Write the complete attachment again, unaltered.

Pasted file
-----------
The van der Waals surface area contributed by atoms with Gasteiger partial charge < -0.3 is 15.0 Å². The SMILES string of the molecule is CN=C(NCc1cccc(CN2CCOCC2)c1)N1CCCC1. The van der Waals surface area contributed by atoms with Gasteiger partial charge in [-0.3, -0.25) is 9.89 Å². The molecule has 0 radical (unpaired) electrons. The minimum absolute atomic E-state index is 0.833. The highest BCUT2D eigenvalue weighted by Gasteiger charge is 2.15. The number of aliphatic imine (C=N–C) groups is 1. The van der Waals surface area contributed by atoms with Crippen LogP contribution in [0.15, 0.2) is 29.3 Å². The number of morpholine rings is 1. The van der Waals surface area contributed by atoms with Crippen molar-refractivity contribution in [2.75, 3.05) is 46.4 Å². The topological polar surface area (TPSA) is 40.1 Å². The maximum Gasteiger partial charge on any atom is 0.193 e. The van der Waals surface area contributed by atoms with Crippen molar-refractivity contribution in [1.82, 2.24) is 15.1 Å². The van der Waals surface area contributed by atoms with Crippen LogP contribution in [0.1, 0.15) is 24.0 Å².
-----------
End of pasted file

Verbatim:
The van der Waals surface area contributed by atoms with Gasteiger partial charge < -0.3 is 15.0 Å². The SMILES string of the molecule is CN=C(NCc1cccc(CN2CCOCC2)c1)N1CCCC1. The van der Waals surface area contributed by atoms with Gasteiger partial charge in [-0.3, -0.25) is 9.89 Å². The molecule has 0 radical (unpaired) electrons. The minimum absolute atomic E-state index is 0.833. The highest BCUT2D eigenvalue weighted by Gasteiger charge is 2.15. The number of aliphatic imine (C=N–C) groups is 1. The van der Waals surface area contributed by atoms with Crippen LogP contribution in [0.15, 0.2) is 29.3 Å². The number of morpholine rings is 1. The van der Waals surface area contributed by atoms with Crippen molar-refractivity contribution in [2.75, 3.05) is 46.4 Å². The topological polar surface area (TPSA) is 40.1 Å². The maximum Gasteiger partial charge on any atom is 0.193 e. The van der Waals surface area contributed by atoms with Crippen molar-refractivity contribution in [1.82, 2.24) is 15.1 Å². The van der Waals surface area contributed by atoms with Crippen LogP contribution in [0.1, 0.15) is 24.0 Å².